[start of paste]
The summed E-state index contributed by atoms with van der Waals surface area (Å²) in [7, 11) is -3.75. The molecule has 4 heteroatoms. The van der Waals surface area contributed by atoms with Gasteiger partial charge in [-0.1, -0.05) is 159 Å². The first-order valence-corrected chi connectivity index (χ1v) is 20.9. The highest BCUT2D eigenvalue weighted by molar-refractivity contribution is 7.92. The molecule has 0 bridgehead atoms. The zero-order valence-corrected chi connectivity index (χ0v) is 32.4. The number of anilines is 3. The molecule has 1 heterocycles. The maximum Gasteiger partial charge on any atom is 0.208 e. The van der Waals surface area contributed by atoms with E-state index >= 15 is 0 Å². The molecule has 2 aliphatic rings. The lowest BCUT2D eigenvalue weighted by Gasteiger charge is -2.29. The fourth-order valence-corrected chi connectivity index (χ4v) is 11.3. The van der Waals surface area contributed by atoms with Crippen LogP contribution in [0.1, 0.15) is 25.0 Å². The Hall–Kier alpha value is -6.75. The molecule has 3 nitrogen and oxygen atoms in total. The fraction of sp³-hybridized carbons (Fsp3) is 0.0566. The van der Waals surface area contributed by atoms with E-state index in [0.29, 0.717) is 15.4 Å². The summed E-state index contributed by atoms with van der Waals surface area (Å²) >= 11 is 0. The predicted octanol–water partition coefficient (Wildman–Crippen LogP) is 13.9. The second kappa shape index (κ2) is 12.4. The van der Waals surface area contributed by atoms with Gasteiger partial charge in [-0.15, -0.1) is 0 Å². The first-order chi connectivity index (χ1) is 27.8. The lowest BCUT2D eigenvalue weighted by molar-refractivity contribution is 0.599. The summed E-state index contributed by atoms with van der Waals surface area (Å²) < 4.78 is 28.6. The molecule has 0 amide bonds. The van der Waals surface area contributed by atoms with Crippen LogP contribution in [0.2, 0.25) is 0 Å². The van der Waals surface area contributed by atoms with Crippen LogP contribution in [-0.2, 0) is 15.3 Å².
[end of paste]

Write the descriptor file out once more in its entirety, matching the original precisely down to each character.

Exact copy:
The summed E-state index contributed by atoms with van der Waals surface area (Å²) in [7, 11) is -3.75. The molecule has 4 heteroatoms. The van der Waals surface area contributed by atoms with Gasteiger partial charge in [-0.1, -0.05) is 159 Å². The first-order valence-corrected chi connectivity index (χ1v) is 20.9. The highest BCUT2D eigenvalue weighted by molar-refractivity contribution is 7.92. The molecule has 0 bridgehead atoms. The zero-order valence-corrected chi connectivity index (χ0v) is 32.4. The number of anilines is 3. The molecule has 1 heterocycles. The maximum Gasteiger partial charge on any atom is 0.208 e. The van der Waals surface area contributed by atoms with E-state index >= 15 is 0 Å². The molecule has 2 aliphatic rings. The lowest BCUT2D eigenvalue weighted by Gasteiger charge is -2.29. The fourth-order valence-corrected chi connectivity index (χ4v) is 11.3. The van der Waals surface area contributed by atoms with Crippen LogP contribution in [0.1, 0.15) is 25.0 Å². The Hall–Kier alpha value is -6.75. The molecule has 3 nitrogen and oxygen atoms in total. The fraction of sp³-hybridized carbons (Fsp3) is 0.0566. The van der Waals surface area contributed by atoms with E-state index in [0.29, 0.717) is 15.4 Å². The summed E-state index contributed by atoms with van der Waals surface area (Å²) >= 11 is 0. The predicted octanol–water partition coefficient (Wildman–Crippen LogP) is 13.9. The second kappa shape index (κ2) is 12.4. The van der Waals surface area contributed by atoms with Gasteiger partial charge in [-0.15, -0.1) is 0 Å². The first-order chi connectivity index (χ1) is 27.8. The lowest BCUT2D eigenvalue weighted by molar-refractivity contribution is 0.599. The summed E-state index contributed by atoms with van der Waals surface area (Å²) < 4.78 is 28.6. The molecule has 0 amide bonds. The van der Waals surface area contributed by atoms with Crippen LogP contribution in [0.2, 0.25) is 0 Å². The van der Waals surface area contributed by atoms with Crippen LogP contribution in [-0.2, 0) is 15.3 Å².